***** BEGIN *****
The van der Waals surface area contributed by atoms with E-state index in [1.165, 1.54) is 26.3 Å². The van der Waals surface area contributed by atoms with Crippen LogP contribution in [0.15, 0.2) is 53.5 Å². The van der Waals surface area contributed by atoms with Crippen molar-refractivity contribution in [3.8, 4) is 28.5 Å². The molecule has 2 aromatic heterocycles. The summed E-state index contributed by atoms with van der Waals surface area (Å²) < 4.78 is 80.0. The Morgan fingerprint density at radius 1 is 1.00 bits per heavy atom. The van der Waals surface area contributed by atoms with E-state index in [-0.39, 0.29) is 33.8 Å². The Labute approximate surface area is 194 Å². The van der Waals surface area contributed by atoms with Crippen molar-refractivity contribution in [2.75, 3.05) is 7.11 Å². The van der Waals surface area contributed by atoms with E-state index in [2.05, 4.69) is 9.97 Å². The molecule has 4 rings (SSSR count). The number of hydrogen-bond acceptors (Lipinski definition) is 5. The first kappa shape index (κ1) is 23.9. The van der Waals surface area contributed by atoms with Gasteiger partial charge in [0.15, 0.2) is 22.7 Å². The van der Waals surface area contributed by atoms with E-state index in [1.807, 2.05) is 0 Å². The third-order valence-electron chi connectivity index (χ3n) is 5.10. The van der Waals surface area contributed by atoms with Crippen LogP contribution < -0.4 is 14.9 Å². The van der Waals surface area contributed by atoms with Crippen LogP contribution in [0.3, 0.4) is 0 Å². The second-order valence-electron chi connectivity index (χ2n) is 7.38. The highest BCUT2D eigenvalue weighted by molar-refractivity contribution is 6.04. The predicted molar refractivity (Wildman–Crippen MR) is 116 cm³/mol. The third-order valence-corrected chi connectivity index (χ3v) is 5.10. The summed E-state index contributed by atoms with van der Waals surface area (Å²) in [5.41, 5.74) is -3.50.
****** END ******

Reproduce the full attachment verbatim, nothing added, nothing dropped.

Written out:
The van der Waals surface area contributed by atoms with E-state index in [1.165, 1.54) is 26.3 Å². The van der Waals surface area contributed by atoms with Crippen LogP contribution in [0.15, 0.2) is 53.5 Å². The van der Waals surface area contributed by atoms with Crippen molar-refractivity contribution in [3.8, 4) is 28.5 Å². The molecule has 2 aromatic heterocycles. The summed E-state index contributed by atoms with van der Waals surface area (Å²) < 4.78 is 80.0. The Morgan fingerprint density at radius 1 is 1.00 bits per heavy atom. The van der Waals surface area contributed by atoms with E-state index in [-0.39, 0.29) is 33.8 Å². The Labute approximate surface area is 194 Å². The van der Waals surface area contributed by atoms with Crippen molar-refractivity contribution in [2.75, 3.05) is 7.11 Å². The van der Waals surface area contributed by atoms with E-state index in [2.05, 4.69) is 9.97 Å². The molecule has 4 rings (SSSR count). The number of hydrogen-bond acceptors (Lipinski definition) is 5. The first kappa shape index (κ1) is 23.9. The van der Waals surface area contributed by atoms with Gasteiger partial charge in [0.15, 0.2) is 22.7 Å². The van der Waals surface area contributed by atoms with E-state index in [1.807, 2.05) is 0 Å². The third-order valence-electron chi connectivity index (χ3n) is 5.10. The van der Waals surface area contributed by atoms with Crippen LogP contribution < -0.4 is 14.9 Å². The van der Waals surface area contributed by atoms with Crippen LogP contribution in [0.3, 0.4) is 0 Å². The second-order valence-electron chi connectivity index (χ2n) is 7.38. The highest BCUT2D eigenvalue weighted by molar-refractivity contribution is 6.04. The predicted molar refractivity (Wildman–Crippen MR) is 116 cm³/mol. The third-order valence-corrected chi connectivity index (χ3v) is 5.10. The summed E-state index contributed by atoms with van der Waals surface area (Å²) in [5.41, 5.74) is -3.50.